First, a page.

I was labeled racist from then on. I joined the army to escape home and carried my prejudice with me. When I became scared from the amount of Black and Hispanic people, along with the Interpersonal violence between soldiers, I joined a racist organization called the Ku Klux Klan.
I got out of the army during the housing crisis of America in 2008. I was homeless but began collecting food for other homeless people in my camp. Eventually, I became a preacher, but continued to be racist. One day, I met a Black man who became my brother. His mother became my mother. They gave me compassion when I didn’t deserve it. They showed me love when no one else would. They treated me better than the family I was born to, who abused me and taught me to hate. They showed me the love of God that I did not find in church. Even the churches I went to had hidden racism. My only religion now is love.
It took me a few years to let go of my racist ways. They were there for me through the journey. Now I have a Black mother and brother, and my wife was born in Venezuela. I have made my apologies and my peace here in the United States. Now I ask for forgiveness from you. I’m sorry that I used to not like the fact that you existed. I’m sorry that I ignored your suffering as human beings. I am asking to reconcile to you and the world by letting the world know about your Reconciliation Cooperative. Let’s join hands beyond nationality and show the world that we are just humans who need to forgive and love.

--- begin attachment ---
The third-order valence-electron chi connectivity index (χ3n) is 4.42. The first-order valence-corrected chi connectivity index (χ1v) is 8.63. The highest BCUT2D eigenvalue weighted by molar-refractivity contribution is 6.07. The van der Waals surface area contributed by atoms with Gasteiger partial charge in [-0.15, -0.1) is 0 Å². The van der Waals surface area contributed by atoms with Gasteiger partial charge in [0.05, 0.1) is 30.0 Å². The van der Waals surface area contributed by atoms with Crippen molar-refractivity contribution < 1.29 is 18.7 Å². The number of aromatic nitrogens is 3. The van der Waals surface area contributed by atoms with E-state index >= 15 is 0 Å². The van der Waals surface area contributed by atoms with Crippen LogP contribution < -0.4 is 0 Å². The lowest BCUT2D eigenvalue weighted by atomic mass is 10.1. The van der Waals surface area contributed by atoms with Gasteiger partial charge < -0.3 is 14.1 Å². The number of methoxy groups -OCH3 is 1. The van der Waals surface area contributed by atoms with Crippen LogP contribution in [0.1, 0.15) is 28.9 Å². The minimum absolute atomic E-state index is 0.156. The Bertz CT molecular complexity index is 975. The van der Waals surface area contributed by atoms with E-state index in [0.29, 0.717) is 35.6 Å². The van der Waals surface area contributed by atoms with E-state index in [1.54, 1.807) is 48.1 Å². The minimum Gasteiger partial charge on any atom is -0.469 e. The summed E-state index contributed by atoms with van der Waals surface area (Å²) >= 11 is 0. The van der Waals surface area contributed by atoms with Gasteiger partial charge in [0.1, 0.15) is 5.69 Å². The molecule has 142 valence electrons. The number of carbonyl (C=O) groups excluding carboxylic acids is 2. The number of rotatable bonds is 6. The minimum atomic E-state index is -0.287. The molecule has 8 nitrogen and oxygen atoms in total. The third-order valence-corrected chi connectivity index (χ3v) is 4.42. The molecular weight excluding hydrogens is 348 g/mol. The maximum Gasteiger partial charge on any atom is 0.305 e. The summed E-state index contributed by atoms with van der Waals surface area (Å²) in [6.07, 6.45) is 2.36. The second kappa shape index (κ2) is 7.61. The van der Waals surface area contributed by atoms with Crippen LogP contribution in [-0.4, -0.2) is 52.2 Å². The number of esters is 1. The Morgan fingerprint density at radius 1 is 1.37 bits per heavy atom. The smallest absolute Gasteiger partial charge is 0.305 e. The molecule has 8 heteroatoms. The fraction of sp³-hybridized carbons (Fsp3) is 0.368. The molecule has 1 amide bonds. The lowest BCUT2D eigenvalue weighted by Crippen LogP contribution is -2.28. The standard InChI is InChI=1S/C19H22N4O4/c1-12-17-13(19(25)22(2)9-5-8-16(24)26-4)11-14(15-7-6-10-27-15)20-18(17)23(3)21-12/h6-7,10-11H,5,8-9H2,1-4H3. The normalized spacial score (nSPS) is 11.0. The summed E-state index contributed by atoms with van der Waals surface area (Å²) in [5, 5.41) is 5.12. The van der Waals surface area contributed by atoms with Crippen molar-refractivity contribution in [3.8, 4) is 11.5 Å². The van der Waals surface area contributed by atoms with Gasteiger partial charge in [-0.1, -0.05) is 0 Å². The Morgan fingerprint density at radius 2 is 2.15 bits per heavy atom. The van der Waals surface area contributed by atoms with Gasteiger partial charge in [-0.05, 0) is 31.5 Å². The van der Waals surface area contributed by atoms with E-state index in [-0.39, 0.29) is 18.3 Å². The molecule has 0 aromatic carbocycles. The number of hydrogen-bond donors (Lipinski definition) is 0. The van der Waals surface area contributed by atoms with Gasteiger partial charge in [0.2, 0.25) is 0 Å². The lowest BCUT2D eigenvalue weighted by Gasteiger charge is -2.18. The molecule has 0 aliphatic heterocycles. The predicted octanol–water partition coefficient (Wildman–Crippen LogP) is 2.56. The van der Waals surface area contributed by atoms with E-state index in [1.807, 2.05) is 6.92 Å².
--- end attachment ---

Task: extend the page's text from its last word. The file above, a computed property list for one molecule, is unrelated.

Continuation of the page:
Also, in the spirit of reconciliation, a group has sponsored me to have a racist tattoo removed from my arm.
I also want to thank you. I am studying peace and conflict in university, but I could not find a way to forgive my parents until I witnessed your example through the story Damien has shared with me.
I am a 34-year-old former soldier and former extremist. I am also a current university student and hope to gain support for you through my studies combined with my partnership with Damien.
Will you forgive me and accept my cooperation?

With gratitude,
G.B. Swann

Please see:

(Note: In the article above where I wrote to my ancestors, those are my actual ancestors, but to shorten it to a 15 minute read or less, I combined some of their stories.)

Healing in Rwanda with Damien Nkubana

This is an interview between Damien Nkubana and I. Damien is the program manager for PEARLS Rwanda Rehabilitation Centre. This is the story of the incredible work he is doing. All I can do is pass along his story and his words and hope that you will support my friend. The video is for context if you are unfamiliar with Rwanda.

  1. What is the purpose of your organization? What is its mission?

The Center will be a multidisciplinary behavioral health care practice.
Our organization will be a community-based counseling and outreach center that offers individual, couple, family and group counseling services to clients in Rwanda.

To promote the well-being of the individuals and families, as well as peaceful cohabitation of people by providing accessible, quality mental health and substance abuse/addiction care for children, adolescents, adults, and their families, utilizing a service system that emphasizes trust, respect, confidentiality, compassion, peace and reconciliation.